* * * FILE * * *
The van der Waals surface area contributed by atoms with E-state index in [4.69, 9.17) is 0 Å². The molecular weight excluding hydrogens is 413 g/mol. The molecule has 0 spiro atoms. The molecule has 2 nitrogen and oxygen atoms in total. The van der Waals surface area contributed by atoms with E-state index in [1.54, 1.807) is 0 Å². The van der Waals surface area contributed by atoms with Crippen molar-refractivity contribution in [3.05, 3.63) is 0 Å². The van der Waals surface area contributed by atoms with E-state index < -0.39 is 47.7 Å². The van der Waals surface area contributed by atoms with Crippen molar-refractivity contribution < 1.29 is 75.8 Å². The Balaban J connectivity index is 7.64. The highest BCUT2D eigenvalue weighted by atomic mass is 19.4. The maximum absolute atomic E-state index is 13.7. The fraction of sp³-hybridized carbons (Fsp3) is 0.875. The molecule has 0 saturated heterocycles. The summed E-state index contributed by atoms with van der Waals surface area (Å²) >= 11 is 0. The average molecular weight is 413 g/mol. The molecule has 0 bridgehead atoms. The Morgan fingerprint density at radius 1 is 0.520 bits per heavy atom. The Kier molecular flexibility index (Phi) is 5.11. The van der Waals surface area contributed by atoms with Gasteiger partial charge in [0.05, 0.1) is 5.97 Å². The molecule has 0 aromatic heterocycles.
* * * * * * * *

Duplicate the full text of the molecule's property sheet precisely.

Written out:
The van der Waals surface area contributed by atoms with E-state index in [4.69, 9.17) is 0 Å². The molecular weight excluding hydrogens is 413 g/mol. The molecule has 0 spiro atoms. The molecule has 2 nitrogen and oxygen atoms in total. The van der Waals surface area contributed by atoms with E-state index in [1.54, 1.807) is 0 Å². The van der Waals surface area contributed by atoms with Crippen molar-refractivity contribution in [3.05, 3.63) is 0 Å². The van der Waals surface area contributed by atoms with E-state index < -0.39 is 47.7 Å². The van der Waals surface area contributed by atoms with Crippen molar-refractivity contribution < 1.29 is 75.8 Å². The Balaban J connectivity index is 7.64. The highest BCUT2D eigenvalue weighted by atomic mass is 19.4. The maximum absolute atomic E-state index is 13.7. The fraction of sp³-hybridized carbons (Fsp3) is 0.875. The molecule has 0 saturated heterocycles. The summed E-state index contributed by atoms with van der Waals surface area (Å²) >= 11 is 0. The average molecular weight is 413 g/mol. The molecule has 0 bridgehead atoms. The Morgan fingerprint density at radius 1 is 0.520 bits per heavy atom. The Kier molecular flexibility index (Phi) is 5.11. The van der Waals surface area contributed by atoms with Gasteiger partial charge in [0.05, 0.1) is 5.97 Å². The molecule has 0 aromatic heterocycles.